A powerful secret and a fresh approach to writing bestselling fiction What's the best way to write a "next level" novel? Some writers start at the beginning and let the story unfold without a plan. They are called "pantsers," because they write by the "seat of the pants."Other writers plan and outline and know the ending before they start. These are the "plotters."The two sides never seem to agree with each other on the best approach.But what if it's not the beginning or the end that is the key to a successful book? What if, amazing as it may seem, the place to begin writing your novel is in the very middle of the story?According to #1 bestselling writing teacher James Scott Bell, that's exactly where you'll find your story's heart and heat. Bell's "Mirror Moment" is the secret, and its power is available to any writer, at any stage of the writing process.Bringing together years of craft study and personal discovery, Bell presents a truly unique approach to writing a novel, one that will stand the test of time and serve you all your writing life."I need three things before I tackle a new novel: Diet Coke, a laptop, and my dog-eared copies of James Scott Bell's books on writing craft " - Kami Garcia, #1 NYT Times & International Bestselling author
Writing from the Middle helps you examine the 'turning point' that will get you from that first blush of a new story to your epic ending and re-invigorate that sorry, sagging middle of your bridge. While a short book with a few extraneous tutorials at the end to make it worth the $2.99, if you've ever gotten bogged down in a dumpy middle, this book is what you need.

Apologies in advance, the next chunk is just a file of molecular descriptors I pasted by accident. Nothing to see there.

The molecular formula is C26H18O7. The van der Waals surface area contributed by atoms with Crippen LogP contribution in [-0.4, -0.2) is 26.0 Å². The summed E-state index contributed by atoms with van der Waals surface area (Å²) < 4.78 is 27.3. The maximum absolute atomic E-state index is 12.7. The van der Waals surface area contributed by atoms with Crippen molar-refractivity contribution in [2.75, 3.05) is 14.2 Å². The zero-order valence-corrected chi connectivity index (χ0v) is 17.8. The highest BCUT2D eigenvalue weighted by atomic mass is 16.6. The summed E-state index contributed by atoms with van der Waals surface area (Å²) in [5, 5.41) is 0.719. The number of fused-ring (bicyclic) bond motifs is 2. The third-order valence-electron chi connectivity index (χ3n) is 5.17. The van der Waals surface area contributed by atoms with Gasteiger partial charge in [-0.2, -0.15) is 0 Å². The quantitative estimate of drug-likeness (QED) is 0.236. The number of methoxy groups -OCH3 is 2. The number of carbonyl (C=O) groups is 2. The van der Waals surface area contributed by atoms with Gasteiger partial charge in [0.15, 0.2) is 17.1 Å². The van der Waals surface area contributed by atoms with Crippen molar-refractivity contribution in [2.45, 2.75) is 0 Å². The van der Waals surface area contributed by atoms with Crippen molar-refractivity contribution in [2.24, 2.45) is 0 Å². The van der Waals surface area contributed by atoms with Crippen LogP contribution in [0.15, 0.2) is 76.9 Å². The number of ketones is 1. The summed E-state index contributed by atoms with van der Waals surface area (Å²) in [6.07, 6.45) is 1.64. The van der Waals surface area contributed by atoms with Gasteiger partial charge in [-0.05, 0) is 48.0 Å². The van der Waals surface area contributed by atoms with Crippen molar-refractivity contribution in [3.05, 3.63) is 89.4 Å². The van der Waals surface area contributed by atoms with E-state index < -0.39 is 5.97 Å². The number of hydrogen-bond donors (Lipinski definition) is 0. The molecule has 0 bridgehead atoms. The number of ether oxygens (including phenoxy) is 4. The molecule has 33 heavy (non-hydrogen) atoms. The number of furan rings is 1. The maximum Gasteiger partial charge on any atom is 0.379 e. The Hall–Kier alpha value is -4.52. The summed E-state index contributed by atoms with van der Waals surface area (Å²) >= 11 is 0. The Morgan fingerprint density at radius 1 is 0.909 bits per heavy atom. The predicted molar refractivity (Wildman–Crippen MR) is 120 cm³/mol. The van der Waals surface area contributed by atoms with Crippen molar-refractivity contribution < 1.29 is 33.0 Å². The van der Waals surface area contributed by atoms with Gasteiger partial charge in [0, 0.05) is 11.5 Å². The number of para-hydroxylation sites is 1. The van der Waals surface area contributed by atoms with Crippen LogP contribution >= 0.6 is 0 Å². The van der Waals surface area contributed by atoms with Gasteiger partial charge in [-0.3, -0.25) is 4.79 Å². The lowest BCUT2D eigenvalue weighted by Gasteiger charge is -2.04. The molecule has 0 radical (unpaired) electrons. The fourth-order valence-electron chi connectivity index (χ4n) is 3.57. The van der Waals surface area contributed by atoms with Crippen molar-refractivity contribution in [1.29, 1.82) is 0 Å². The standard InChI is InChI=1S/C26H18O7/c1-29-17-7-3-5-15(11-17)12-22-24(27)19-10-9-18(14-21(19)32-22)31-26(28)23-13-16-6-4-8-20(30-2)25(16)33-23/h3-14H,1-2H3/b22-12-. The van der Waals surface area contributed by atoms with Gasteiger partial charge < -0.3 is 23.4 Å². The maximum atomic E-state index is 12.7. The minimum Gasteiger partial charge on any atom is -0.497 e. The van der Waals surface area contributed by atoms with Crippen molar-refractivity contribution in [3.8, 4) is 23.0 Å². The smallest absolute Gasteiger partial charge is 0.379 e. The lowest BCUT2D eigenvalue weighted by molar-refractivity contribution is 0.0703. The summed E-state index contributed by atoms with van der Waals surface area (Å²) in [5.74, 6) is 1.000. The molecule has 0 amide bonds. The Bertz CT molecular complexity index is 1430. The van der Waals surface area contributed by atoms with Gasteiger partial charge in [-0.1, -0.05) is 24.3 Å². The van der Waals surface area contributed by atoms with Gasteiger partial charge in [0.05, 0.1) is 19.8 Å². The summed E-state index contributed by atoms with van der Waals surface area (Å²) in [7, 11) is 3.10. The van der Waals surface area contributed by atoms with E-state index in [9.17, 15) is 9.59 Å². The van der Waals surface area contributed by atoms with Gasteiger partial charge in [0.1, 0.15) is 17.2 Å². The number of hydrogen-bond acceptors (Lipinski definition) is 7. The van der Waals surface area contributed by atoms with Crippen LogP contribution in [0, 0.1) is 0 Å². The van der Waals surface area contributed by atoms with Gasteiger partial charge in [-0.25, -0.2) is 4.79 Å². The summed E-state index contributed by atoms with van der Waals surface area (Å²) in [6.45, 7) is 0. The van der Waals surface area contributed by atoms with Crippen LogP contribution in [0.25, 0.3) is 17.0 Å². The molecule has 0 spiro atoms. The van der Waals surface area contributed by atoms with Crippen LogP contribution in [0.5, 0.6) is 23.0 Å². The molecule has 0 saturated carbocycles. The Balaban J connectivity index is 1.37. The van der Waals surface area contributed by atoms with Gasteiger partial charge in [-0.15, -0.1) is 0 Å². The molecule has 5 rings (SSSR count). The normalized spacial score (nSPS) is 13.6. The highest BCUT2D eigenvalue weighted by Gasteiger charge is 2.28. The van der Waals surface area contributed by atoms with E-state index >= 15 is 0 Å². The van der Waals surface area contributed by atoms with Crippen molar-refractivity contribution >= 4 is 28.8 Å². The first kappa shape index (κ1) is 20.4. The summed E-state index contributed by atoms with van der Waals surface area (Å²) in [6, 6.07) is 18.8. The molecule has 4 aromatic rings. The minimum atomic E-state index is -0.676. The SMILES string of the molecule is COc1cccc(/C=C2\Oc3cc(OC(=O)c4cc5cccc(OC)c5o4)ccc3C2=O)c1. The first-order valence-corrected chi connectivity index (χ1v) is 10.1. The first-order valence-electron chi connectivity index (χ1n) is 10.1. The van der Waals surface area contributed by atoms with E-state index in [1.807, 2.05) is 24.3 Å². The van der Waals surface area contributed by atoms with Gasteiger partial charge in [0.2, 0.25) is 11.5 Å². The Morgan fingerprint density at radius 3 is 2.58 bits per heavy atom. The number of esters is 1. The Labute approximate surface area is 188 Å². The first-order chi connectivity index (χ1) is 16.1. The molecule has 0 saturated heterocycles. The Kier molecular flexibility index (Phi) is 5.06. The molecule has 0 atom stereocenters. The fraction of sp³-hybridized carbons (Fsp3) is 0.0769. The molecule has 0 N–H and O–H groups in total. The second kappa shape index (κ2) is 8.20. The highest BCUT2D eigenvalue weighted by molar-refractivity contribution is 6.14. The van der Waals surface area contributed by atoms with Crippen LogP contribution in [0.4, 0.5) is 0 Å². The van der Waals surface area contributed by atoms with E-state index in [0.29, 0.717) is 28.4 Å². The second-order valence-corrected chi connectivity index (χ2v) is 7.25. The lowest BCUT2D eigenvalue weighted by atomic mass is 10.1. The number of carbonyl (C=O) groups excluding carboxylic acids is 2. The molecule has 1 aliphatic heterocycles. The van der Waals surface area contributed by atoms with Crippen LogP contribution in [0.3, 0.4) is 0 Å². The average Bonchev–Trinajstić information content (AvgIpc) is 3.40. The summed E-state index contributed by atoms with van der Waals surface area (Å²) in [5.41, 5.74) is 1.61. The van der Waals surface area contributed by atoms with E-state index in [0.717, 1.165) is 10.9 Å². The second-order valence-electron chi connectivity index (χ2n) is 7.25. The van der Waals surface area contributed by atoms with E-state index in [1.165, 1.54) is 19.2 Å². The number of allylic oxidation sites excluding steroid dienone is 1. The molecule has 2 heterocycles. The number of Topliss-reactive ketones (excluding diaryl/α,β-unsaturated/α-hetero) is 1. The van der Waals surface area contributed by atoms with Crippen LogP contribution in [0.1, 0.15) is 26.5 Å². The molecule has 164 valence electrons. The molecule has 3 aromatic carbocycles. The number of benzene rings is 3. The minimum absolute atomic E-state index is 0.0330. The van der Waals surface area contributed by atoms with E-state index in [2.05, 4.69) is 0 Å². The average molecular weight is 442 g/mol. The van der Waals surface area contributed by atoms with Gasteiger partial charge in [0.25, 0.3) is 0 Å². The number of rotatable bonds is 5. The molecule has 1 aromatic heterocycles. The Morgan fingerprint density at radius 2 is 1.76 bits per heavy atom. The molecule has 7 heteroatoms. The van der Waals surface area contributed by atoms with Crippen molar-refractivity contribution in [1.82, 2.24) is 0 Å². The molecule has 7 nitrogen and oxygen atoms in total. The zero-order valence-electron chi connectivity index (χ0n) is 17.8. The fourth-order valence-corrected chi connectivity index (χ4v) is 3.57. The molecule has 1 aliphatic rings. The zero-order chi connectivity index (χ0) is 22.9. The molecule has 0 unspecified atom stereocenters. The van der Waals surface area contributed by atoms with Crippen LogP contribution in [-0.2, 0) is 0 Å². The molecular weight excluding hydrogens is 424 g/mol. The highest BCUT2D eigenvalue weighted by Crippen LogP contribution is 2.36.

This short (85 pages) craft book turned out to be worth buying despite its brevity, because (apart from some cutesy stuff at the beginning about Pam Pantser, Paul Plotter and so on—why do people DO that?—James Scott Bell does a pretty good job of getting across his instruction points without the ego-boosting and meandering that so many writing gurus employ. He focuses on the realization that the mid-point of a story contains a moment where the main character has to face himself or herself, and provides a simple structure for incorporating that mid-point moment into your novel. He uses several familiar examples, including Gone With The Wind (which has an extremely memorable mid-point right before the intermission in the movie), and explains how to incorporate the mid-point into an outline (I rather liked his outline, which was a bit different from most).
In the last thirty or so pages, Bell shows you how to apply his simplified structure to story ideas and then leads into some general remarks on craft which are kind of filler but he didn’t over-elaborate so I was OK with them. I wouldn’t call this book earth-shattering or particularly memorable, but the notion that a great story has a mid-point is worth considering and if the price of the Kindle version continues low I’d recommend this as a no-brainer buy for writers looking for solid craft ideas.
At the end I stopped to outline the book for future reference, something I've done with only a few other books on writing.